In Cars With Boys

Liz Colville
Oct 26 · 7 min read
photo: adrian via unsplash

One bird on the lawn and just as quickly, two. Two for joy, as someone else must be there to witness or dream up the feeling. But this is not the whole story. It’s a rhyme gone so rote in our minds that we don’t question how it sounds there. The first recorded version was two for mirth, not joy. The superstition was about magpies, not crows. Mirth is a better thing to aim for. But there is bliss in unknowing, in solitude, maybe even in touching sorrow now and then. Two for joy sounds like an order. The wrong song, coughing out of too-small speakers.

He had books on the nightstand like Death & Dying by Elisabeth Kübler-Ross, or Heidegger’s Being and Time, books in torpor that probably encouraged more torpor. Or maybe that’s just how I felt in the house at that time. I like to forget that there was also a book about love. Anyway, the closer my father gets to death, the farther away such books seem to have gone. He has his own story about death now, having experienced a few, and collected extra lives of his own along the way. Now the nightstand is in my house, and the top drawer is full of loose photos of one particularly treasured cat of our past, like pictures of an old lover. This is in some ways how I always thought of her. We gave her a name, Tenga, fitting for a ’90s Pixar star. It would be a film about the reformation of a Greek-Cypriot street cat, though she was never really reformed, continuing to pull whole animal carcasses off the kitchen counter into her final weeks.

Victor Mete has broken his curse, two years without a goal. I think in certain parts of the world (south of this border), he would have been kicked off the team a long time ago. There is a happiness close to laughter in his teammates’ faces. They have to really slam into each other to feel the weight of a hug beneath their mummified forms. I want to say something lifted off me as well, then, or in the hours after or preceding the game. A lazy change like how the astrologers describe planetary shifts. Nothing instantaneous. But I had been waiting for the purgatory of early pregnancy to give way to something that felt more familiarly me. To return to my previous level of gratitude, a pleasant sense of urgency. I had to push things along by meditating even more than I used to. It’s a teeth-brushing of the soul, as much of a drag to remember to do as other acts of hygiene, but just as satisfying (no, much more so) to complete. On the subject of spiritual hygiene, a maxim beloved to us non-drinkers: Keep your side of the street clear. Inside the hormonal cauldron of pregnancy I realized that street-cleaning begins at the level of thought, not word or deed. And in order to succeed at that, the day must begin with some minutes of thinking about nothing. Afterward, a gauzy card in the deck: How can you mother yourself? The card knows, verbatim, how my mind has been working.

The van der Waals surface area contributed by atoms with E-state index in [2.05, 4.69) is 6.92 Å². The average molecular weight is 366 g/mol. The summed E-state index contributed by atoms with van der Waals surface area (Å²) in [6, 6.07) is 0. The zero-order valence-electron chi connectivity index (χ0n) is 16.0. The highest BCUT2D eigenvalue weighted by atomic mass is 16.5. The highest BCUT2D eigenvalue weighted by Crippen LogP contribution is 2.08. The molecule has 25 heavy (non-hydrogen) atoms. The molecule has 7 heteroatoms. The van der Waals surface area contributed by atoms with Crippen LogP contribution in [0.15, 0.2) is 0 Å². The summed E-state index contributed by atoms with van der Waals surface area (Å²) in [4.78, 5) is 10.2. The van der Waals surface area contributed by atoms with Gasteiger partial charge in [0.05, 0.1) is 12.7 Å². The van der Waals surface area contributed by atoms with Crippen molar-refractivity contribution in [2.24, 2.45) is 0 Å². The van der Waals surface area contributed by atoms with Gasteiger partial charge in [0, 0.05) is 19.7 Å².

I learned to drive in Chinatown. I learned to drive in my friend’s car in the empty parking lot of Jacob Riis Beach, our third friend patched in from London via FaceTime as I practiced turning. White lines marked each of the hundred parking spaces, which seemed an absurd level of detail when the lot was empty. I used the lines as imaginary curbs and bike lanes. It was a late summer weekday. I can’t recall why we weren’t at work. I think of the friend who taught me to drive almost every time I’m in my car, a deity hanging over the dash. We were learning to want for nothing. It took us a couple of years.

I passed, I think because the instructor went easy on me. Because my friend’s car was somehow a protected area, even though, mechanically speaking, there was always something going wrong with it. The parallel park, in a Queens cul-de-sac filled with brand new-looking mansions, had not been perfect. The yellow tint of summer had left the light, but the light was hanging on. It was a cloudless October day. Proof of my abilities were printed on a tiny receipt, no bigger than what I’d get after buying candy from the corner store a long time ago.

I loved someone else once. No, it was a nothing, I think, when I am not thinking about changing lanes. But then I had a dream I was outside a gate waiting to be let in, a golden gate, or maybe that was just the lighting scheme of the dream, and he was telling me how much he’d changed. But I knew that already. I witnessed it. If he can change…I’d trail off to myself, many times in those final months, anyone can. Anyone meaning me. I was probably written off when I decided to throw in the towel in New York, and now I watch the work deteriorate, and I don’t blame him if he sees me as a bit of a traitor. We cared a great deal. Symbiotically, energizing each other. We spent a lot of time wishing people would be better at their jobs, so we didn’t have to double down so much on our own. This is not a way to live. It brings out the worst in you. It is a waste of a mind. And yet — caring that much, wasn’t that the point of going to impossible schools, of doing better than our parents? That had been our argument, but then it started to sound like interference in the more noble goal of simply having a nice life. Anyway, when my father asks about how work is going, he means writing. Not that job, or this one.